Chipotle may also use gym to conduct educational programs on leading healthy lifestyles to incentivise the consumption of Chipotle products. Chipotle has been on the forefront of promoting the consumption of healthy food products (Postrel, 2015). Its mission statement revolves around the ‘Food with Integrity’ concept which ascertains Chipotle’s commitment to the sourcing of the best organic ingredients (Chipotle, 2016). The ingredients, Chipotle (2016) insists, must be produced justly with regards to the animals, farmers, and the environment. The organic sourcing of products is, thus, Chipotle’s unique selling proposition. It enabled Chipotle to hold a vast market share from Taco Bell and other competitors. It can be used, for instance, to demonstrate to gym-goers and the rest of target market that Chipotle is committed towards healthy living and that the Salmonella crisis was an exception rather than the norm. The effort to change the perception will create an incentive for the gym-goers and other fitness gurus to favor Chipotle’s ‘Club fitness’ image and enhance its positive reputation once again. The favorable change in perception will, hopefully, propel the rest of target market and increase its sales once again.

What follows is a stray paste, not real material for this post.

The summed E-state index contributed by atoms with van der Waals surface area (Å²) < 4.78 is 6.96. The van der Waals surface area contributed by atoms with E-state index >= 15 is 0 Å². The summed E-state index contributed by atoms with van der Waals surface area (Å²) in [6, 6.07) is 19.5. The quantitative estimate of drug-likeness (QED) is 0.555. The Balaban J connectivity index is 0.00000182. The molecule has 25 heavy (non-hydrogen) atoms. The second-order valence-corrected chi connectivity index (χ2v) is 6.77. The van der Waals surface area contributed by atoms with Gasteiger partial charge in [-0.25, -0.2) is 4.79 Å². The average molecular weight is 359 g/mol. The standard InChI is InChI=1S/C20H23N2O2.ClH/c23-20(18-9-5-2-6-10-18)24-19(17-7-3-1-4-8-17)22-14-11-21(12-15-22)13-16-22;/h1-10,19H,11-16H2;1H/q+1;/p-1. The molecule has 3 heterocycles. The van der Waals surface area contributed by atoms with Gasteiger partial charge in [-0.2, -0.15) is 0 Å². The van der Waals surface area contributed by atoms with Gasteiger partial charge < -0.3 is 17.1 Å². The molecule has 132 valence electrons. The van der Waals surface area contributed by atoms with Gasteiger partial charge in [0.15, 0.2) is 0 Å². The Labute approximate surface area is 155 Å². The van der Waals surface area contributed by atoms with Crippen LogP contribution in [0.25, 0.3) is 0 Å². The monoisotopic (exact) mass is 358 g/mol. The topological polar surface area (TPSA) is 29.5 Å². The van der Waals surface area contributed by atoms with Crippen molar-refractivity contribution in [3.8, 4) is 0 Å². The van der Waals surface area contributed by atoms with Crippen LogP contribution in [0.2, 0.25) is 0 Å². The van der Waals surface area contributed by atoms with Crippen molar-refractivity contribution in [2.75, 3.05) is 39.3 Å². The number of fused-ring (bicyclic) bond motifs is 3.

Crucially, though, Chipotle should augment the rate of positive change in perception by complementing gym partnerships with popular media adverts. The partnership will be more effective in influencing perception if the positive stories are broadcasted to the masses. Relying only on the “from mouth to mouth” effect will, eventually, achieve the turn-around in reputation but at a much slower pace (Kotler, Hessekiel, & Lee, 2012). Chipotle should increase its advertising budget to conduct extensive marketing campaigns that portray Chipotle in a favorable light. Ordinarily, Chipotle does not do much advertising. In the year 2011-2012, for instance, it allocated a mere U.S. $30 million as the advertising expense, a figure prevailed by McDonald’s with U.S. $650 over the same period (Fromm & Garton, 2013). Intensifying the marketing campaigns will espouse the brand’s current meanings and values and prompt their purchases.
In conclusion, it is evident that the Salmonella incident that occurred in 2015 gravely injured Chipotle’s reputation decreasing its sales. There are several strategies the firm can use to redeem the dire situation. The most effective tactic would be to retain the existent positioning while strengthening the association between the product and the target market. The major intervention would be to partner gyms and fitness centers to promote Chipotle brand’s image. These facilities were chosen because the users are health-conscious and attach importance to great nutrition, exhibiting similar ideals to those of Chipotle. The firm should also intensify its advertising activities. Successful implementation of the strategy should prompt a transformation in perception consequently stimulating sales and profitability.